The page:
We decided to go ahead and make the seventeen-mile trip back to the old abandoned mine after we all dried off. By that time it was pushing around three o’clock and we had a hard hour’s ride ahead of us. So we loaded up, and began the journey back to the mine. Everything was going great besides some tricky washouts we had to cross and a tree we had to cut that had fallen across the path, which were no match for the four-wheelers of course! Well, we finally made it back to the old mine around four-thirty.
Everyday we live in fear of relocation. Our people are dying from disease due to lack of food and supplies. We are lacking in food because the government is building in our forests and killing our game for pleasure and food alone. Our resources grow low but there are only certain times a year we are able to safely move ourselves. This is not one of those times so our old are cold and dying and our young are hungry and angry.
The storms and floods had taken all the good soil in the 1930s. People survived off of beans, rice, corn, and milk. Many slaughtered the cattle for meat because there was no market. All around the world people were living in horrible living conditions and there were not many jobs for those in need. Over 25% of people were unemployed and houses were being foreclosed
Some of the things that Mary had to do in order to survive went against her religion and her morals. The Indians ate strange foods, traveled every day, and live in wigwams. “The first week of my being among them, I hardly eat any thing; the second week, I found my stomach grow very faint for want of something; and yet it was very hard to get down their filthy trash; but the third week, though I could think how formerly my stomach would turn against this or that, and I could starve and die before I could eat such things, yet they were sweet and savory to my taste” (Rowandson 79). She calls their food “filthy trash”, which is an indicator of how she felt about their foods and ways of life. “Yet they were sweet and savory to my taste” is a sign that she is giving in to the savagery.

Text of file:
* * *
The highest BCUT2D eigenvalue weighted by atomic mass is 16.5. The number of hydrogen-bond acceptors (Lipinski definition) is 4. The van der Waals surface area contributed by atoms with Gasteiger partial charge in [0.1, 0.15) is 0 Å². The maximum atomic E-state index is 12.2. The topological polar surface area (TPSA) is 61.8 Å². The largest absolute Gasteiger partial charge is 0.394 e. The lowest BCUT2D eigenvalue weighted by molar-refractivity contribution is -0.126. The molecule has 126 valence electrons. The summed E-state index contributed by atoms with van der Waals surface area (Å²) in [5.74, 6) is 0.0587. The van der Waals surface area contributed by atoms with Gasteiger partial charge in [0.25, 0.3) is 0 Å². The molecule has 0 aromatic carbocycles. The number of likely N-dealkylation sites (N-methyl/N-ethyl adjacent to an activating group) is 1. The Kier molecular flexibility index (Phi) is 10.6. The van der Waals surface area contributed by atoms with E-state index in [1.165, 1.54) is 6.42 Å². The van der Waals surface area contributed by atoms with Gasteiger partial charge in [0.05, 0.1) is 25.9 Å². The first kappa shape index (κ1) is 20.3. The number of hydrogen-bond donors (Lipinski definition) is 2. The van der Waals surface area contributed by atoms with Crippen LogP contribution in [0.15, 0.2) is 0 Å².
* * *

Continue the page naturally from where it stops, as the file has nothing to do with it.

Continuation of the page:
I think animal have the same problem like me if they don’t have food to eat. Because either human or animals, they both need food to alive. I remember a fable that I heard when I was a little. Long time ago, there were a tiger, a pig, fox, and a deer which were friends. One day, the woods where they lived was drought for a long time so all plants and vegetable faded and springs were dry and exhausted.
The colonist came smart and built a fort as quick as possible to rescue them from the Indians. Their fort spread about an acre apart, with the walls as tall as two people. Aside from the attack of Indians, also came the attack of nature and wildlife diseases. Many died of starvation, and salt water poisoning. Many turned into desperation, while having no choice but to eat their own horses, cats, and dogs.
6 Nov. 2012.. I used this website because it seemed very credible and accurate based on other thing that i researched relating to the topic 22.Norton, R. J. "The Accomplishments of President Abraham Lincoln." The Accomplishments of President Abraham Lincoln. N.p., 29 Dec. 1996.
Their biggest food supply was the buffalo. The animals provided the Indians with basic necessities. The necessities were food, clothing, shelter, and weapons. The reason the buffalo became scare was “after the Civil War, the herds were cut down by professional hunters, who shot 100 an hour to feed railroad workers, and by wealthy easterners who killed them for sport” (Digital History). This inability to locate the big game was very detrimental to the Indians especially during the winters, when they needed them the most.
And they are starving.” (pg.63) The colonies were forced to cannibalism. “One provident man chops up his wife and salts down the pieces. Others dig up graves to eat the corpses.” (pg.63) there was absolutely no means of food for the colonies this winter. They surly had no common sense; I mean really, how do you let almost your entire civilization die off? Could they not have planted their own food or hunted some game?
The introduction of the Indian Removal Act saw numerous tribes displaced from their ancestral homes time and time again, and while the rest of America prospered, they were forced onto small plots of land, and not even formally recognised as citizens of their own country. The buffalo which they depended on were slaughtered, causing widespread starvation, and every time they retaliated against this appalling treatment it only served to further reinforce unfair stereotypes which still haunt them to this day. Hopefully, by examining the mistakes of the past, people will avoid repeating them in the